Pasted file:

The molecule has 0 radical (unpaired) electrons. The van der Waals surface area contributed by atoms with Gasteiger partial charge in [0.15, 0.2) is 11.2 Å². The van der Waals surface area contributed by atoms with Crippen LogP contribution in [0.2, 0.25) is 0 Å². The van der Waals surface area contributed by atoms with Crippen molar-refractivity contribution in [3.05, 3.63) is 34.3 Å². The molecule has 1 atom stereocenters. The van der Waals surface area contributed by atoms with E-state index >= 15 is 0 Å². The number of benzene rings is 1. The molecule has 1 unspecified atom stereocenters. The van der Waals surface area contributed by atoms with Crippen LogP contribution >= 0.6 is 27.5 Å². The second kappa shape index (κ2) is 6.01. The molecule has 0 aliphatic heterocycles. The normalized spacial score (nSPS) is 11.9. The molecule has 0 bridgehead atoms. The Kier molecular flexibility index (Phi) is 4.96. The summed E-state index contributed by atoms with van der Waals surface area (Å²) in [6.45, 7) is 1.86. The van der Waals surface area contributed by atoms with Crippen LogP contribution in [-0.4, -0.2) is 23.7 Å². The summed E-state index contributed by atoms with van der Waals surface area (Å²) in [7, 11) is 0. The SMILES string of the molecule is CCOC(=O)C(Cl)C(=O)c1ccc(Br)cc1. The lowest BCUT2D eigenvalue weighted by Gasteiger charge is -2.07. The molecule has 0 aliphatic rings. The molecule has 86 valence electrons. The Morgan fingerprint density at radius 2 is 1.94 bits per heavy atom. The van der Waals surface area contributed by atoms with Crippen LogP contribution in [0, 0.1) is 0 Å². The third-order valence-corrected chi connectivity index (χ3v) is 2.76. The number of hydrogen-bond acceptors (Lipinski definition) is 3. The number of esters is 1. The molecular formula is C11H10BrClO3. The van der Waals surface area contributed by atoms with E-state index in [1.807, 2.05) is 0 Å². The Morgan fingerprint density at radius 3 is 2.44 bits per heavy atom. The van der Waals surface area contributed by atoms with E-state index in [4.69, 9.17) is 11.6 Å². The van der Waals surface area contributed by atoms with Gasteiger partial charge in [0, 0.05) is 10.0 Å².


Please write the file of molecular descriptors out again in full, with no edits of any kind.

The molecule has 0 radical (unpaired) electrons. The van der Waals surface area contributed by atoms with Gasteiger partial charge in [0.15, 0.2) is 11.2 Å². The van der Waals surface area contributed by atoms with Crippen LogP contribution in [0.2, 0.25) is 0 Å². The van der Waals surface area contributed by atoms with Crippen molar-refractivity contribution in [3.05, 3.63) is 34.3 Å². The molecule has 1 atom stereocenters. The van der Waals surface area contributed by atoms with E-state index >= 15 is 0 Å². The number of benzene rings is 1. The molecule has 1 unspecified atom stereocenters. The van der Waals surface area contributed by atoms with Crippen LogP contribution >= 0.6 is 27.5 Å². The second kappa shape index (κ2) is 6.01. The molecule has 0 aliphatic heterocycles. The normalized spacial score (nSPS) is 11.9. The molecule has 0 bridgehead atoms. The Kier molecular flexibility index (Phi) is 4.96. The summed E-state index contributed by atoms with van der Waals surface area (Å²) in [6.45, 7) is 1.86. The van der Waals surface area contributed by atoms with Crippen LogP contribution in [-0.4, -0.2) is 23.7 Å². The summed E-state index contributed by atoms with van der Waals surface area (Å²) in [7, 11) is 0. The SMILES string of the molecule is CCOC(=O)C(Cl)C(=O)c1ccc(Br)cc1. The lowest BCUT2D eigenvalue weighted by Gasteiger charge is -2.07. The molecule has 0 aliphatic rings. The molecule has 86 valence electrons. The Morgan fingerprint density at radius 2 is 1.94 bits per heavy atom. The van der Waals surface area contributed by atoms with Crippen LogP contribution in [0, 0.1) is 0 Å². The third-order valence-corrected chi connectivity index (χ3v) is 2.76. The number of hydrogen-bond acceptors (Lipinski definition) is 3. The number of esters is 1. The molecular formula is C11H10BrClO3. The van der Waals surface area contributed by atoms with E-state index in [1.807, 2.05) is 0 Å². The Morgan fingerprint density at radius 3 is 2.44 bits per heavy atom. The van der Waals surface area contributed by atoms with E-state index in [4.69, 9.17) is 11.6 Å². The van der Waals surface area contributed by atoms with Gasteiger partial charge in [0, 0.05) is 10.0 Å².